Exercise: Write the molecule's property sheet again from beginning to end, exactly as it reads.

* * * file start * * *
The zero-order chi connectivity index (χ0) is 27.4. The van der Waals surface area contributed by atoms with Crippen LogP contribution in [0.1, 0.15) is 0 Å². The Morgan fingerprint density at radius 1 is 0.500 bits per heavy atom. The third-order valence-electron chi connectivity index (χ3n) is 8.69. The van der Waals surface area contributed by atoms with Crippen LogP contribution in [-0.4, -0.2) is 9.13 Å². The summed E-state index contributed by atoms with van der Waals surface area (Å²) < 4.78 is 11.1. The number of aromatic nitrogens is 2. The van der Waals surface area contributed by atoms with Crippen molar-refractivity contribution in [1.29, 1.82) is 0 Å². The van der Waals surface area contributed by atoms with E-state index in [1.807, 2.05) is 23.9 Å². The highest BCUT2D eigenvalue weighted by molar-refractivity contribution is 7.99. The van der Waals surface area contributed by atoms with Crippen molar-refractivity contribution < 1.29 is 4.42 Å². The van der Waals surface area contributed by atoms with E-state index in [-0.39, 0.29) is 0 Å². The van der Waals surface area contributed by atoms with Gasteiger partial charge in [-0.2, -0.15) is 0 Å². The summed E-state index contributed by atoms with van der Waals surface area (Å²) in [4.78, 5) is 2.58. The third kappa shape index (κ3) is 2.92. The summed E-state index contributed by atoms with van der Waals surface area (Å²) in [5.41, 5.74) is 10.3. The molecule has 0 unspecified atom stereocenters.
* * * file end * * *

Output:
The zero-order chi connectivity index (χ0) is 27.4. The van der Waals surface area contributed by atoms with Crippen LogP contribution in [0.1, 0.15) is 0 Å². The Morgan fingerprint density at radius 1 is 0.500 bits per heavy atom. The third-order valence-electron chi connectivity index (χ3n) is 8.69. The van der Waals surface area contributed by atoms with Crippen LogP contribution in [-0.4, -0.2) is 9.13 Å². The summed E-state index contributed by atoms with van der Waals surface area (Å²) < 4.78 is 11.1. The number of aromatic nitrogens is 2. The van der Waals surface area contributed by atoms with Crippen molar-refractivity contribution in [1.29, 1.82) is 0 Å². The van der Waals surface area contributed by atoms with E-state index in [1.807, 2.05) is 23.9 Å². The highest BCUT2D eigenvalue weighted by molar-refractivity contribution is 7.99. The van der Waals surface area contributed by atoms with Crippen molar-refractivity contribution < 1.29 is 4.42 Å². The van der Waals surface area contributed by atoms with E-state index in [-0.39, 0.29) is 0 Å². The van der Waals surface area contributed by atoms with Gasteiger partial charge in [-0.2, -0.15) is 0 Å². The summed E-state index contributed by atoms with van der Waals surface area (Å²) in [4.78, 5) is 2.58. The third kappa shape index (κ3) is 2.92. The summed E-state index contributed by atoms with van der Waals surface area (Å²) in [5.41, 5.74) is 10.3. The molecule has 0 unspecified atom stereocenters.